Brindza noted that there have been vast changes over the years, not just in the work but in how it's accomplished.
"Twenty or 25 years ago, a smart guy could pick up a book and design something he had never heard of before that would meet or exceed the needs," he commented. "Now, we require a higher level of professionalism, and have subject matter experts in particular fields and specific areas. The coming decade, he believes, will see even more requirements for specialization at the lab. "There's going to be an even bigger push for people with certification as Professional Engineers – that's where we're headed."
That's not necessarily a bad thing, just different and evolving. Jefferson Lab still has a lot of opportunities for free thinkers."
That kind of free thinking has earned Brindza and colleague Bert Metzger, a design engineer, recent accolades for their development of three innovative products that could soon find their way into nuclear power plants, particle accelerators and other radiation-generating devices around the world.
"We knew what we had to do," Brindza said. "We needed to figure out a cheap, effective way to shield sensitive electronic equipment from the effect of damaging neutrons. An explanation of their work is in an article titled "New Shielding is Designed to Put the Block on Neutrons."
Brindza is a member of the Cryogenic Society of America and has served as the Hampton Roads Chapter chairman. He's authored or co-authored more than 50 publications in applied superconductivity and cryogenics, and is a frequent contributor to various international conferences and has served on numerous conference program committees.
As Brindza looks ahead, he sees his work in Hall C for the 12 GeV Upgrade project as being the final feather in his cap. His priority has been the new Super High Momentum Spectrometer (SHMS), which will work in tandem with the superconducting High Momentum Spectrometer that he designed and built during the original CEBAF construction.
That retirement will include lots of time spent on his new 44-foot Gulfstar sailboat, somewhere in the Bahamas where he plans to continue his passion for scuba diving and snorkeling.
Brindza serves as president of his synagogue at Temple Sinai in Newport News. His wife, Wendy, is a physician assistant at a private practice in Gloucester. His daughter is a student in the Rothberg International Scholar program at The Hebrew University of Jerusalem and has just been approved for dual citizenship in Israel.
By Judi Tull
Despite budget-imposed travel limitations, uncertainties created by sequestration and the temporary U.S. government shutdown, nearly 900 researchers gathered in Newport News, from Oct. 23-26 for the American Physical Society’s 2013 fall meeting of the Division of Nuclear Physics (DNP).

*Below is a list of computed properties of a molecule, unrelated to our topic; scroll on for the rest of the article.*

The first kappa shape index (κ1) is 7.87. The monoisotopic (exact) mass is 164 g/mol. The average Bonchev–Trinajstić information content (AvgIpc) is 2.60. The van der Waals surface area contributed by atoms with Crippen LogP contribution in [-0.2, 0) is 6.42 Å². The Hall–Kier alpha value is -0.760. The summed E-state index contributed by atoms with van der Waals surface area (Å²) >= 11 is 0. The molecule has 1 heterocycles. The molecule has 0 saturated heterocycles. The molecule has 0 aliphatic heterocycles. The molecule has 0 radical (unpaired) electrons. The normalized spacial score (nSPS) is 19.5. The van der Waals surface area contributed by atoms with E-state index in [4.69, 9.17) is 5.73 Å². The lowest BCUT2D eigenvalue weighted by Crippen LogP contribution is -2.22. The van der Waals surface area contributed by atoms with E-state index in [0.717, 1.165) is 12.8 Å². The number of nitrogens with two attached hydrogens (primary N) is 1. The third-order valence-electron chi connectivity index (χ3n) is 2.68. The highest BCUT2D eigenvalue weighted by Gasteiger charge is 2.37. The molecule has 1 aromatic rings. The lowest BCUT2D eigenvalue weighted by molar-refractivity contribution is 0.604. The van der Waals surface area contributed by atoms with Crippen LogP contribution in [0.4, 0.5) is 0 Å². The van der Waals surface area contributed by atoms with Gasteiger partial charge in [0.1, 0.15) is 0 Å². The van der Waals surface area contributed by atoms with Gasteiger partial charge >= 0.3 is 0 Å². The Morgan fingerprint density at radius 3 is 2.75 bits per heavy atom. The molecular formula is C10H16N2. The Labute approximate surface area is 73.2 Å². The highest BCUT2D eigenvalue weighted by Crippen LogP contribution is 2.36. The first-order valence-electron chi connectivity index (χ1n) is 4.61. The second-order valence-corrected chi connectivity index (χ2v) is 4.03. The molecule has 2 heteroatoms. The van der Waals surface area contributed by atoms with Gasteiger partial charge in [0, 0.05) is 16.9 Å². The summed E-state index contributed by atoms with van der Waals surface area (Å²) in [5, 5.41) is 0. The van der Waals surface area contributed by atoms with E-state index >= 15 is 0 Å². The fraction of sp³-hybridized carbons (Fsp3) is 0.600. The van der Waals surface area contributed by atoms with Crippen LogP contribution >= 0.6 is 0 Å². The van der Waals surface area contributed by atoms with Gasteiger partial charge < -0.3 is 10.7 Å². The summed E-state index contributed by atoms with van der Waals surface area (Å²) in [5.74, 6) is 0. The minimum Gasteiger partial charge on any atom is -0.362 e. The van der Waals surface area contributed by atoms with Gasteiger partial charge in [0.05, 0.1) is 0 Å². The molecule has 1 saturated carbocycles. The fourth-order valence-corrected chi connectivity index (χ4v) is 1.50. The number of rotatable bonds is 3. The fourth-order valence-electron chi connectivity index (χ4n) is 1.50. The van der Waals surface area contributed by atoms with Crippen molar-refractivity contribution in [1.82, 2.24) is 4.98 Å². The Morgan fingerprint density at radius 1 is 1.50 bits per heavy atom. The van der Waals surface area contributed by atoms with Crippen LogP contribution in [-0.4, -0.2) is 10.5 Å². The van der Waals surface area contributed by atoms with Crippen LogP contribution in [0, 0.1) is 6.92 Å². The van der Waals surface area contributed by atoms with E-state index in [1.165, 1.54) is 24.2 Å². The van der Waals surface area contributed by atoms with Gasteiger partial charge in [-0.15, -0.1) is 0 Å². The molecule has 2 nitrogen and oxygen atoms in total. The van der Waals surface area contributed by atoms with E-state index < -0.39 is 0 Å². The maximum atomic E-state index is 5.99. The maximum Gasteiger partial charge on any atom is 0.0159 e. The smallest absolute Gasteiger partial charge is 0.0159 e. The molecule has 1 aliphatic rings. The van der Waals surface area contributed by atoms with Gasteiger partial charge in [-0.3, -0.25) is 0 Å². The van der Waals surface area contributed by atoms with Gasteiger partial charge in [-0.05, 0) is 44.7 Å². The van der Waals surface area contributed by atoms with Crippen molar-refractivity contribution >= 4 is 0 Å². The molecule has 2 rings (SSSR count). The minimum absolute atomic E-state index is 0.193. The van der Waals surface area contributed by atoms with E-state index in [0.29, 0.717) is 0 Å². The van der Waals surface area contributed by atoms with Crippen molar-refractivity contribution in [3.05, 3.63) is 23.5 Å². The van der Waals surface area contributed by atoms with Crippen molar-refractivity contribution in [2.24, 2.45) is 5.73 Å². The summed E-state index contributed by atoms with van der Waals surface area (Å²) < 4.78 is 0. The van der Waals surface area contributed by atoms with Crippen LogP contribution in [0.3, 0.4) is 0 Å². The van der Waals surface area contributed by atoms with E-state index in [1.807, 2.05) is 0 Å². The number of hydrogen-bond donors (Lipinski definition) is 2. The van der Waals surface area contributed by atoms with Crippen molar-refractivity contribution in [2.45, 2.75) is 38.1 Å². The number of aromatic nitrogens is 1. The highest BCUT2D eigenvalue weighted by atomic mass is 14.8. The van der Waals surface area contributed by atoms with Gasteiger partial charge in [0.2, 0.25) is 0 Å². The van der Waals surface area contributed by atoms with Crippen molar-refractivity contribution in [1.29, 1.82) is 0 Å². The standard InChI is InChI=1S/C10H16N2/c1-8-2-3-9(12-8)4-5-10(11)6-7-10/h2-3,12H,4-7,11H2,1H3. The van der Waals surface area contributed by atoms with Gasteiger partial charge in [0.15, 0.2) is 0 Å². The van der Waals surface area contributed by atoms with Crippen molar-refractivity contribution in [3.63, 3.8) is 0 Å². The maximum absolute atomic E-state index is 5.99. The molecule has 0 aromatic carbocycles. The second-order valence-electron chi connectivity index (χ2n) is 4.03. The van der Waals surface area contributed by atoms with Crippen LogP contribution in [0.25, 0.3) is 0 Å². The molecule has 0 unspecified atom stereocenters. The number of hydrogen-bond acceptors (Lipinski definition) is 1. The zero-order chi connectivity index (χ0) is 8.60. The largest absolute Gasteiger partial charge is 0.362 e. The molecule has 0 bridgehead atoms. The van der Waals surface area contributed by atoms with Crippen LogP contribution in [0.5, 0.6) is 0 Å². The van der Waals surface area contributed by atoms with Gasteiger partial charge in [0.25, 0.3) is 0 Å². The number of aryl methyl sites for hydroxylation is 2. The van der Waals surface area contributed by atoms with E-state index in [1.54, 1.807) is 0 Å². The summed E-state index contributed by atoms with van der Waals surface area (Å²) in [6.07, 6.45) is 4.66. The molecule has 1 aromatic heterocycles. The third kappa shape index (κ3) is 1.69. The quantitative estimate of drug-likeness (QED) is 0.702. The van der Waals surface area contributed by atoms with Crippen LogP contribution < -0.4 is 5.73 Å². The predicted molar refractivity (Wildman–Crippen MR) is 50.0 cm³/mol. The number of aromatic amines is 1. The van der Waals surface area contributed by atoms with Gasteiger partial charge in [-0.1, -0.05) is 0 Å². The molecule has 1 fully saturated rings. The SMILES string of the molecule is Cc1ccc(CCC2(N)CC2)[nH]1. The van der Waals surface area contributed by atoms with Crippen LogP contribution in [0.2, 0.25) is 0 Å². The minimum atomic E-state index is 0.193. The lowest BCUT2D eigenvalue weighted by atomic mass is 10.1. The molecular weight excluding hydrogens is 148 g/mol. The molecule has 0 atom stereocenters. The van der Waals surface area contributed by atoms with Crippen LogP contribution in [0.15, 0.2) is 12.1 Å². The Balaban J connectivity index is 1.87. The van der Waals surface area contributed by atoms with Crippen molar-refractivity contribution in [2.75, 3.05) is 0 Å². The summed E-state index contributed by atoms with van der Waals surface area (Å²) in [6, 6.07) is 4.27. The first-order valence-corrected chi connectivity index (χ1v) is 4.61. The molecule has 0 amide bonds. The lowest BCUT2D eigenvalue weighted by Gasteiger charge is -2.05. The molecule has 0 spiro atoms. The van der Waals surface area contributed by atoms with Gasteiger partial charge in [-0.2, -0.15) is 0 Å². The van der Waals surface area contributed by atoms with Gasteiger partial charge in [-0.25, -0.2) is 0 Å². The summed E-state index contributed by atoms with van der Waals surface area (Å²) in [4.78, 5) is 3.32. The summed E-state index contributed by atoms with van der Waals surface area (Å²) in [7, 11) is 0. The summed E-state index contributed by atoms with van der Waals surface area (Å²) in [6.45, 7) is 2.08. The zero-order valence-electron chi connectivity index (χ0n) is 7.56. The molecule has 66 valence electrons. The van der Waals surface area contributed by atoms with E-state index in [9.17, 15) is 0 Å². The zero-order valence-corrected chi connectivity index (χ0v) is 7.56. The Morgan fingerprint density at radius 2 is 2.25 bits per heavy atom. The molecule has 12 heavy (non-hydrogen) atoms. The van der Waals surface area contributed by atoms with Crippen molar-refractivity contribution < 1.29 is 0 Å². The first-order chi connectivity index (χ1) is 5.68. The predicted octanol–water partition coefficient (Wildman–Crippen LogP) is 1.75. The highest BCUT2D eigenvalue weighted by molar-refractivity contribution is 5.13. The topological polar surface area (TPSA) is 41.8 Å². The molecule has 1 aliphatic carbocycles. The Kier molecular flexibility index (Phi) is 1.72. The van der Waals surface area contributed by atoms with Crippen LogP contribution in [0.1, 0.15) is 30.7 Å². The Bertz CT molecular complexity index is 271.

Topical workshops attended by more than 160 were held the morning of Oct. 23 – before the plenary session. The DNP Business Meeting was held on Oct, 25 and included a summary of recent DNP actions, a preview of the April 2014 APS spring meeting in Savannah, Ga., and the presentation of awards. The DNP Distinguished Service Award was presented to Susan J. Seestrom, Los Alamos National Lab; the DNP Mentoring Award was presented to Benjamin Zeidman, Argonne National Lab; and Katherine Myers, George Washington University, earned the Nuclear Physics Dissertation Award.
Glenn Oder, a graduate of Virginia Tech and lifelong resident of Virginia, was keynote speaker at the banquet held that evening. Oder served for 10 years in the Virginia General Assembly where he served on severak highly visible committees. In 2011, he was named executive director of the Fort Monroe Authority – the legal entity charged by the Virginia legislature to oversee the transition of the fort, located in Hampton, from federal to state ownership. During the banquet, he discussed the history of the fort and its future.
A Town Hall meeting followed, with reports from the funding agencies and from the Nuclear Science Advisory Committee (NSAC); the group that provides advice to the Department of Energy regarding the nation’s basic nuclear science research program.
The turnout included a large number of young researchers – 232 graduate students and 162 undergraduate students – including one high school student. Continuing a tradition begun at the 1998 DNP fall meeting, a Conference Experience for Undergraduates was organized by Warren Rogers, Westmont College. The 162 undergraduate researchers participated in a poster session held on Oct. 24 that was designed to provide them with an opportunity to present their research to the larger professional community and to one another. A primary goal of the CEU program is to provide an educational conference experience for undergraduate students who have conducted research in nuclear physics.
According to the APS website, the Division of Nuclear Physics is comprised of scientists and educators who study fundamental problems related to the nature of matter. Nuclear scientists probe the properties of nuclei and nuclear matter and the interactions of their ultimate constituents – quarks and gluons. They also address interdisciplinary questions: the basis of fundamental symmetries in nature, the first moments of the universe, the origin of the elements, education, and the application of nuclei and nuclear techniques to meet societal needs including medical diagnoses and treatment, energy, advanced materials, and homeland security. DNP interests overlap with other APS divisions, topical groups and forums.